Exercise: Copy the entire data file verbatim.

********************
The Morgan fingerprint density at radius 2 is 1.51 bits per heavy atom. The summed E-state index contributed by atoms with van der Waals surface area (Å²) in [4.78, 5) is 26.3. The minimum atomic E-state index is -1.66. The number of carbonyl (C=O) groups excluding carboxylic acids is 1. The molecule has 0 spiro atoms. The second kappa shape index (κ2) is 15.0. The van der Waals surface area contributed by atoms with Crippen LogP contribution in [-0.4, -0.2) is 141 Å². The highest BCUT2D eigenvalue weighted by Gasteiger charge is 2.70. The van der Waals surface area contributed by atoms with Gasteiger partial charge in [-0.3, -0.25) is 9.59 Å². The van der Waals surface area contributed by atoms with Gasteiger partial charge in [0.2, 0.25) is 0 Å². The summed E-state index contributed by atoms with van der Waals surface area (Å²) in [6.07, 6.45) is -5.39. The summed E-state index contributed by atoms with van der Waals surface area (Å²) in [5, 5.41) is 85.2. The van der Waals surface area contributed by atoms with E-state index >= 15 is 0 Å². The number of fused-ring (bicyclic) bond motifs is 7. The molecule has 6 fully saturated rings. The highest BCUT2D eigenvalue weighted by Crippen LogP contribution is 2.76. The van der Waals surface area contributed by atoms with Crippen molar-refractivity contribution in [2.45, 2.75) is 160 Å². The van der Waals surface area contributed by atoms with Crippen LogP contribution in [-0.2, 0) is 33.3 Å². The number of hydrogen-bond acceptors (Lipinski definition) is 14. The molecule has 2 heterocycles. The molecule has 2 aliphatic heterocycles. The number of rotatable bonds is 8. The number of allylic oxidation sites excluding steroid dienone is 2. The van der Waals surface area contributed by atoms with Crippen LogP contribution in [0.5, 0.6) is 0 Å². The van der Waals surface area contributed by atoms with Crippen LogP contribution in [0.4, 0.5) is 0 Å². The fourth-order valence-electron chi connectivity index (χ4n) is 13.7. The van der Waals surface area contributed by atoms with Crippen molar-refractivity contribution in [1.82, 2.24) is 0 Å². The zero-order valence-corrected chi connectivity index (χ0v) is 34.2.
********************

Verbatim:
The Morgan fingerprint density at radius 2 is 1.51 bits per heavy atom. The summed E-state index contributed by atoms with van der Waals surface area (Å²) in [4.78, 5) is 26.3. The minimum atomic E-state index is -1.66. The number of carbonyl (C=O) groups excluding carboxylic acids is 1. The molecule has 0 spiro atoms. The second kappa shape index (κ2) is 15.0. The van der Waals surface area contributed by atoms with Crippen LogP contribution in [-0.4, -0.2) is 141 Å². The highest BCUT2D eigenvalue weighted by Gasteiger charge is 2.70. The van der Waals surface area contributed by atoms with Gasteiger partial charge in [-0.3, -0.25) is 9.59 Å². The van der Waals surface area contributed by atoms with Gasteiger partial charge in [0.2, 0.25) is 0 Å². The summed E-state index contributed by atoms with van der Waals surface area (Å²) in [6.07, 6.45) is -5.39. The summed E-state index contributed by atoms with van der Waals surface area (Å²) in [5, 5.41) is 85.2. The van der Waals surface area contributed by atoms with E-state index >= 15 is 0 Å². The number of fused-ring (bicyclic) bond motifs is 7. The molecule has 6 fully saturated rings. The highest BCUT2D eigenvalue weighted by Crippen LogP contribution is 2.76. The van der Waals surface area contributed by atoms with Crippen molar-refractivity contribution in [2.45, 2.75) is 160 Å². The van der Waals surface area contributed by atoms with Crippen LogP contribution in [-0.2, 0) is 33.3 Å². The number of hydrogen-bond acceptors (Lipinski definition) is 14. The molecule has 2 heterocycles. The molecule has 2 aliphatic heterocycles. The number of rotatable bonds is 8. The number of allylic oxidation sites excluding steroid dienone is 2. The van der Waals surface area contributed by atoms with Crippen LogP contribution in [0.5, 0.6) is 0 Å². The van der Waals surface area contributed by atoms with Crippen LogP contribution in [0.4, 0.5) is 0 Å². The fourth-order valence-electron chi connectivity index (χ4n) is 13.7. The van der Waals surface area contributed by atoms with Crippen molar-refractivity contribution in [1.82, 2.24) is 0 Å². The zero-order valence-corrected chi connectivity index (χ0v) is 34.2.